Los Angeles County Community Development Commission Loan Program
Since 1999, HR&A has provided on-call affordable housing advisory services to the CDC and the County’s Housing Authority, and since 2007, to the Department of Mental Health.
The County of Los Angeles administers several loan programs to fund permanent supportive and other forms of affordable housing located in cities and unincorporated areas throughout the County. These include an annual Notice of Funding Availability (NOFA) program administered by the Community Development Commission (CDC), originally using litigation settlement funds derived from the former City of Industry redevelopment project area, and later, allocations from the County General Fund and other sources. The CDC requires technical assistance to review and evaluate non-profit developer loan applications for allocations of available funds. In 2007, the Los Angeles County Department of Mental Health was awarded an initial $116 million allocation from the Mental Health Services Act (MHSA), a voter-approved initiative charged with expanding mental health services in the state of California. Among its many initiatives the Act allocated funding to each county to provide pre-development, permanent financing, and capitalized operating subsidies for new, permanent supportive housing for persons with serious mental illness who are homeless or at risk of homelessness. But the County’s Department of Mental Health lacked expertise to design and implement the program and evaluate applications for use of its funds.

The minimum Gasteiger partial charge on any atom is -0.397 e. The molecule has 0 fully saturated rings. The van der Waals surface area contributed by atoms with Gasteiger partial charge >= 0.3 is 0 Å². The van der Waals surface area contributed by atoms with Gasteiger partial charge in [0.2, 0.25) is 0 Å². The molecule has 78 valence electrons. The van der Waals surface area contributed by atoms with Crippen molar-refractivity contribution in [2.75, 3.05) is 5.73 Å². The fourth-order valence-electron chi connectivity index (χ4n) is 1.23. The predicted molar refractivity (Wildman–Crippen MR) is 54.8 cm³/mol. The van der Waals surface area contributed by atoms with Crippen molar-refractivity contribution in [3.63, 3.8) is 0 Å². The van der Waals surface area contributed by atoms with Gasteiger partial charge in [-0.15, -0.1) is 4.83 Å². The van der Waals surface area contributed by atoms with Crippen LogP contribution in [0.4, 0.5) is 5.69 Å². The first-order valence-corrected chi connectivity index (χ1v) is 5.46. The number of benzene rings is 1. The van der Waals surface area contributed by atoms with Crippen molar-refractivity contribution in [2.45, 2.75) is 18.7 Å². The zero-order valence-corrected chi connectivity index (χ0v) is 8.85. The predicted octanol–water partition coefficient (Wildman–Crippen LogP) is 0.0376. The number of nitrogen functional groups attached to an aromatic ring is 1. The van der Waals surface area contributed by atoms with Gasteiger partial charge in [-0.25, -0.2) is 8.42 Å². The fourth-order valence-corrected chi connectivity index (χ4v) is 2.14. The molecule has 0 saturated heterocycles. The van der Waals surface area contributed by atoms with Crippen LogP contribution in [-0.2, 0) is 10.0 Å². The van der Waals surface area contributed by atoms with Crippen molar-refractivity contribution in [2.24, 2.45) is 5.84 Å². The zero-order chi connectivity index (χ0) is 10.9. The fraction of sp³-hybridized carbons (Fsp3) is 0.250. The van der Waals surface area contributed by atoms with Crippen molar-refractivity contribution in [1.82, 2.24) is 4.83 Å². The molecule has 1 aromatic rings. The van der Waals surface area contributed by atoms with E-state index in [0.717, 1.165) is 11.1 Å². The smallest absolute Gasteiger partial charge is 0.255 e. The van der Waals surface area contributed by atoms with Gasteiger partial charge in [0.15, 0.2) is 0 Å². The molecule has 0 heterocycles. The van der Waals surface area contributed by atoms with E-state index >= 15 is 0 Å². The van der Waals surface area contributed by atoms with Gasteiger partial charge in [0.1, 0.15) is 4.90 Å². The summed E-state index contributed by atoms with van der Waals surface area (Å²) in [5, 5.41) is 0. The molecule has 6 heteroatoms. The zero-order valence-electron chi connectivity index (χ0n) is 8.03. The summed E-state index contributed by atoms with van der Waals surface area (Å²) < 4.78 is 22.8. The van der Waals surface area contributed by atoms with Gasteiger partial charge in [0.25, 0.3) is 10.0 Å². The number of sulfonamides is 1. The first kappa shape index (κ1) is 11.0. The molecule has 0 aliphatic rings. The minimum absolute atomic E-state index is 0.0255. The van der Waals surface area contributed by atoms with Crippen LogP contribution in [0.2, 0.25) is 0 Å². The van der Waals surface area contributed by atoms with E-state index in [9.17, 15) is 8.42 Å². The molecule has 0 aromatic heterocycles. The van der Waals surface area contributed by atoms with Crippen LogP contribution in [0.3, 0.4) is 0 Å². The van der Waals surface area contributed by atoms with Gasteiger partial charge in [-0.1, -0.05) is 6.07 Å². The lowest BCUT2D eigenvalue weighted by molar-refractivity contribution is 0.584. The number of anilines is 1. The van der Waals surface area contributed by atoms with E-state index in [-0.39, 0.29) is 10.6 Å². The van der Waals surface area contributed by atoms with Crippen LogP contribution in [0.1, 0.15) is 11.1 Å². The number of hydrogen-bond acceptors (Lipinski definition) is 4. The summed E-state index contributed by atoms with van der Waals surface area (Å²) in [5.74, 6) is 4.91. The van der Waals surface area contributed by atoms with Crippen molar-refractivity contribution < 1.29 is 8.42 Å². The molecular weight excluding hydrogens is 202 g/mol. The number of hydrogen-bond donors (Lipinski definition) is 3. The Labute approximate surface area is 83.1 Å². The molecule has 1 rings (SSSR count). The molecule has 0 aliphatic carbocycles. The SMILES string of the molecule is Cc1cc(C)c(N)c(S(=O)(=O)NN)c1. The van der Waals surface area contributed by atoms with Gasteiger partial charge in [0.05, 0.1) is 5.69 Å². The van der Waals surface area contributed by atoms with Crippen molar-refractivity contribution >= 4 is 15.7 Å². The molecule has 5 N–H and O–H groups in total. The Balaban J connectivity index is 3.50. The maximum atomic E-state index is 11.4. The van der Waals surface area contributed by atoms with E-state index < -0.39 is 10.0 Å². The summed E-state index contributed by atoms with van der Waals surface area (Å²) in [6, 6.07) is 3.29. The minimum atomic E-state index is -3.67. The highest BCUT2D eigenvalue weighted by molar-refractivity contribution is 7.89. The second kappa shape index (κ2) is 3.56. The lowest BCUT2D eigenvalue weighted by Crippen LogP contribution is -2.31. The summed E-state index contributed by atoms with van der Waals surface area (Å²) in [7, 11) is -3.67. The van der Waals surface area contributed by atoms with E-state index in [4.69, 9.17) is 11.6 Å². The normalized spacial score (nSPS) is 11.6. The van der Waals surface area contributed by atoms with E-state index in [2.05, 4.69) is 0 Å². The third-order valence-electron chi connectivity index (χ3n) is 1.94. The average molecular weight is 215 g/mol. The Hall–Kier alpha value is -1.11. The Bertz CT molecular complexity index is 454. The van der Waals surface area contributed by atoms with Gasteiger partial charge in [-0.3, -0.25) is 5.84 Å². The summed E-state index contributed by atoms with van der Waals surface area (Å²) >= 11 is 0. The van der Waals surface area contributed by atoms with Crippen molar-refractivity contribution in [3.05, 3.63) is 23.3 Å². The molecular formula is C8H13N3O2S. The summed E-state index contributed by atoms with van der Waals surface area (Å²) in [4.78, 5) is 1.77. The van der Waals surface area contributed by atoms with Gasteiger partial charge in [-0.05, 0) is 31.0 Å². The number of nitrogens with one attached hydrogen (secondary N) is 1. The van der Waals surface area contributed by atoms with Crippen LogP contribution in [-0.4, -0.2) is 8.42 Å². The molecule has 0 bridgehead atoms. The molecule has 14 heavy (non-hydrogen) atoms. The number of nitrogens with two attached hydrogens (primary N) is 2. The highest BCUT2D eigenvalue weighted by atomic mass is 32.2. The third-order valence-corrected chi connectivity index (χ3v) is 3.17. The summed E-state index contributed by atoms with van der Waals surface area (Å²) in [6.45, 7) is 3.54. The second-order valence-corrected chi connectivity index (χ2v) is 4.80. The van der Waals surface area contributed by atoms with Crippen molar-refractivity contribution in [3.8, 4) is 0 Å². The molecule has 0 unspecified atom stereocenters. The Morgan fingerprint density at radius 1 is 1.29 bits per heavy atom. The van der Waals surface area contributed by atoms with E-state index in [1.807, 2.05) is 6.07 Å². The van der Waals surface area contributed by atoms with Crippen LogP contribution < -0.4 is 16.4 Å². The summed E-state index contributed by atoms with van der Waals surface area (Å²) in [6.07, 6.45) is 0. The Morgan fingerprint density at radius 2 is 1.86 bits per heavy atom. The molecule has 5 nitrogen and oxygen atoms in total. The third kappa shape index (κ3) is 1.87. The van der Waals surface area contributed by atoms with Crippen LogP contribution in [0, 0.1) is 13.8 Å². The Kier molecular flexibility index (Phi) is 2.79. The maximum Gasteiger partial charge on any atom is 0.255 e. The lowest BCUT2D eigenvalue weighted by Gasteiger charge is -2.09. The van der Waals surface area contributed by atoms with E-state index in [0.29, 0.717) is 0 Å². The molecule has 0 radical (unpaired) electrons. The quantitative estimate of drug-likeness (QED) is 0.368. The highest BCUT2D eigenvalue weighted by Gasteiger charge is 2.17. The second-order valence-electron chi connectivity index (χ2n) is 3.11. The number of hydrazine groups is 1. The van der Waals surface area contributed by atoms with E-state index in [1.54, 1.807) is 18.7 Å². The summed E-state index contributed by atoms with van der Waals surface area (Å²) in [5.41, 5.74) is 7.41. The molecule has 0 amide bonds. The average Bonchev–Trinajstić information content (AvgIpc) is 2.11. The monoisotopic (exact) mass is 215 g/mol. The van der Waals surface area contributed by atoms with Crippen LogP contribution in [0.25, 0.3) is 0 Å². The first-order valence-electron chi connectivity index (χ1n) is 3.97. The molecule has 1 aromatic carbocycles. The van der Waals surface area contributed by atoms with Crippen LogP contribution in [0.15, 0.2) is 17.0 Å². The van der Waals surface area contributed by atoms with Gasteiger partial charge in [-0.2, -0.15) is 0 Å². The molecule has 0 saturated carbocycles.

HR&A has supported implementation of the CDC’s NOFA loan program by reviewing and scoring dozens of detailed competitive developer proposals, and for some projects awarded funding, conducting due diligence reviews, assisting applicants and County staff to finalize deal structures, drafting complex loan documents and providing other program implementation services, including project financing review, loan evaluation, and loan underwriting. For the County’s MHSA Housing Program, HR&A assisted staff to design all program operating and administrative procedures and NOFAs, evaluated applications from non-profit developers, and performed more detailed financial reviews for applications selected for funding.
Through HR&A’s work for the CDC, more than 100 projects have received funding from the its programs, which has been critical to securing federal low-income tax credits to complete the capital stack needed for total project financing. For the MHSA Housing Program, about $138 million has been committed to 52 affordable housing developments to date, with most of the projects either completed or under construction. Projects selected for funding will leverage over $400 million from other sources to produce about 2,500 units of affordable housing, of which 1,118 are targeted to MSHA Housing Program clients. Under both County programs new permanent supportive affordable housing, targeted to a range of populations – including seniors, families, and transitional-age youth – will be developed in all five Supervisorial Districts and nearly all of the County’s eight mental health services areas.